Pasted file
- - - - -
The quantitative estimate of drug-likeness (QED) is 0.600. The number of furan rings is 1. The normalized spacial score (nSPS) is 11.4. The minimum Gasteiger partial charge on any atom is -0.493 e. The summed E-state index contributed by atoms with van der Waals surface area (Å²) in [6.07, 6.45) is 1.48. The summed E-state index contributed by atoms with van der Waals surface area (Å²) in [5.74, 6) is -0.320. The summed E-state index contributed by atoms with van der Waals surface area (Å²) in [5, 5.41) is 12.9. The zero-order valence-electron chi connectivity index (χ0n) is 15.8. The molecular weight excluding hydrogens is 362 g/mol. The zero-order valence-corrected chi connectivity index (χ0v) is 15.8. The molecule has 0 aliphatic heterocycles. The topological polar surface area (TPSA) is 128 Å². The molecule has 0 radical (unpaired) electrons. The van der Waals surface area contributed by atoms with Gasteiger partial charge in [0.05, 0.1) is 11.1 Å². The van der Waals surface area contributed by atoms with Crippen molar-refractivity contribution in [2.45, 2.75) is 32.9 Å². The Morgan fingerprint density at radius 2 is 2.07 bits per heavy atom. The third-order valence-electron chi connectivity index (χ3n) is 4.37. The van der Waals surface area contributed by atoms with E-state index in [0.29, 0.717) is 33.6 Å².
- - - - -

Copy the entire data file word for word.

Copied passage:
The quantitative estimate of drug-likeness (QED) is 0.600. The number of furan rings is 1. The normalized spacial score (nSPS) is 11.4. The minimum Gasteiger partial charge on any atom is -0.493 e. The summed E-state index contributed by atoms with van der Waals surface area (Å²) in [6.07, 6.45) is 1.48. The summed E-state index contributed by atoms with van der Waals surface area (Å²) in [5.74, 6) is -0.320. The summed E-state index contributed by atoms with van der Waals surface area (Å²) in [5, 5.41) is 12.9. The zero-order valence-electron chi connectivity index (χ0n) is 15.8. The molecular weight excluding hydrogens is 362 g/mol. The zero-order valence-corrected chi connectivity index (χ0v) is 15.8. The molecule has 0 aliphatic heterocycles. The topological polar surface area (TPSA) is 128 Å². The molecule has 0 radical (unpaired) electrons. The van der Waals surface area contributed by atoms with Gasteiger partial charge in [0.05, 0.1) is 11.1 Å². The van der Waals surface area contributed by atoms with Crippen molar-refractivity contribution in [2.45, 2.75) is 32.9 Å². The Morgan fingerprint density at radius 2 is 2.07 bits per heavy atom. The third-order valence-electron chi connectivity index (χ3n) is 4.37. The van der Waals surface area contributed by atoms with E-state index in [0.29, 0.717) is 33.6 Å².